Connecticut: judges can review fee waivers

by Walter Olson on October 17, 2013

Pro se (lawyerless) litigants in Connecticut with low income have been allowed to sue without paying the ordinary $350 filing fee, and some have made the most of the situation by filing scads of suits. In May, following publicity about the high cost and hassle imposed on targets, the state adopted a law which “allows judges to review the details of a lawsuit before granting a plaintiff… a waiver from filing fees.” A former courthouse employee who testified in favor of the bill was himself named in a subsequent lawsuit by a litigants whose activities he had mentioned, along with various other defendants including the New London Day and one of its reporters. [WFSB via @SickofLawsuits]

According to research by Yale law professor Donald Elliott, early American civil practice empowered judges to review the details of a lawsuit for adequacy at its outset, and before a target was faced with major costs of response. That practice — dropped later during the purported modernization of our legal system — would come in handy in screening out ill-founded or tactical suits, and not just regarding in forma pauperis (indigent-filed) cases.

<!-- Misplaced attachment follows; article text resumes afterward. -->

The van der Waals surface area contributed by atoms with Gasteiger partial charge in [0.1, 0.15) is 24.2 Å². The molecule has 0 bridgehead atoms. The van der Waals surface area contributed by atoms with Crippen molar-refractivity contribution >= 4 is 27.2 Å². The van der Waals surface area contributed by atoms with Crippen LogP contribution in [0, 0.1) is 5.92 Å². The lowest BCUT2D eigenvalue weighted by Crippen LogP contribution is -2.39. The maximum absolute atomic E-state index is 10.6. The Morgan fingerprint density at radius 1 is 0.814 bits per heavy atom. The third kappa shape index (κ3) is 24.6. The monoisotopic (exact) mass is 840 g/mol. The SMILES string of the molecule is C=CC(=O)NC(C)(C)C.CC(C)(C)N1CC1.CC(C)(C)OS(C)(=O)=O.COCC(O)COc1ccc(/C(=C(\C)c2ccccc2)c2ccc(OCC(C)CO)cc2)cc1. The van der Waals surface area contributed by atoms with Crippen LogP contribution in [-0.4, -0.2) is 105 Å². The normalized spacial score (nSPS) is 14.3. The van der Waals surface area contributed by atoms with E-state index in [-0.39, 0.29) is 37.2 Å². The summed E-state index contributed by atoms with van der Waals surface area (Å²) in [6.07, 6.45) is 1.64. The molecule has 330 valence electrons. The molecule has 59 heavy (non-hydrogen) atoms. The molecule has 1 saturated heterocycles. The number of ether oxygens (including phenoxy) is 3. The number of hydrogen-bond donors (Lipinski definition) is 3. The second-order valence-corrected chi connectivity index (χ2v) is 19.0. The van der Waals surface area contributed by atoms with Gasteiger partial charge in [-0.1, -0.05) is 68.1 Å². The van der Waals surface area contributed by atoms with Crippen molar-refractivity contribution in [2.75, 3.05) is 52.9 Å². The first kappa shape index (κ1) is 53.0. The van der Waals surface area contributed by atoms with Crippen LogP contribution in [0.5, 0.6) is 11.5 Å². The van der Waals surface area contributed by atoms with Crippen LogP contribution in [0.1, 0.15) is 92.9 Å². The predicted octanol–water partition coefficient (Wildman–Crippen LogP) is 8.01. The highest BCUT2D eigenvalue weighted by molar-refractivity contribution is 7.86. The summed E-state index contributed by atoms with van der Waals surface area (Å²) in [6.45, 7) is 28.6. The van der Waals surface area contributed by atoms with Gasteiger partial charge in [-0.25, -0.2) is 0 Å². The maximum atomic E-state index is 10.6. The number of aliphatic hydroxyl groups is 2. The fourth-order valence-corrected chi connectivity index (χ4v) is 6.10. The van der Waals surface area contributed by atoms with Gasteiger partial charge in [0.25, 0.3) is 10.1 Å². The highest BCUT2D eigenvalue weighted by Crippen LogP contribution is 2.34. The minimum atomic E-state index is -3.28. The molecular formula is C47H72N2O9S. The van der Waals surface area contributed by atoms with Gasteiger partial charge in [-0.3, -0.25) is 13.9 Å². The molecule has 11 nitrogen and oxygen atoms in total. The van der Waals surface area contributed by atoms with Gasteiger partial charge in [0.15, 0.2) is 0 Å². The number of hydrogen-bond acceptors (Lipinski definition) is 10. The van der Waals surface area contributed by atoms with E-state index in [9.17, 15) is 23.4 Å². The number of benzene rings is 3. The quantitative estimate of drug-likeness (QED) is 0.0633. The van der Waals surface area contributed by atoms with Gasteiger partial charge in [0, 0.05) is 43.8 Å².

{ 4 comments }

1 Laura Ferrin 10.17.13 at 4:18 pm

It would come in handy if that was still handled by judges. People will always look for ways to exploit the system.

2 En Passant 10.17.13 at 4:45 pm

From Professor Elliott’s Atlantic article, the 1792 Process Act appears to require a preliminary ex parte hearing after filing, akin to a hearing on a demurrer, but on the court’s motion since the defendant is as yet unserved.

Prof. Elliot notes that the 1938 Federal Rules of Civil Procedure eliminated this rule. It would be interesting to know why that happened.

3 gitarcarver 10.18.13 at 2:44 pm

I have a tendancy to look at this slightly differently.

While this post deals with the waiving of fees, I wonder why the fees are so high to begin with.

4 Ron Miller 10.22.13 at 1:18 pm

I would be fine with this. But I think there would have to be real checks and balances. Maybe a panel of 3 judges who had to write written opinions in those cases that the reject. I’m not entirely sure I even agree with what I’m saying here because I’m not thinking it through. But it might be possible to fashion something that would make everyone happy (except for the extremists on both sides).

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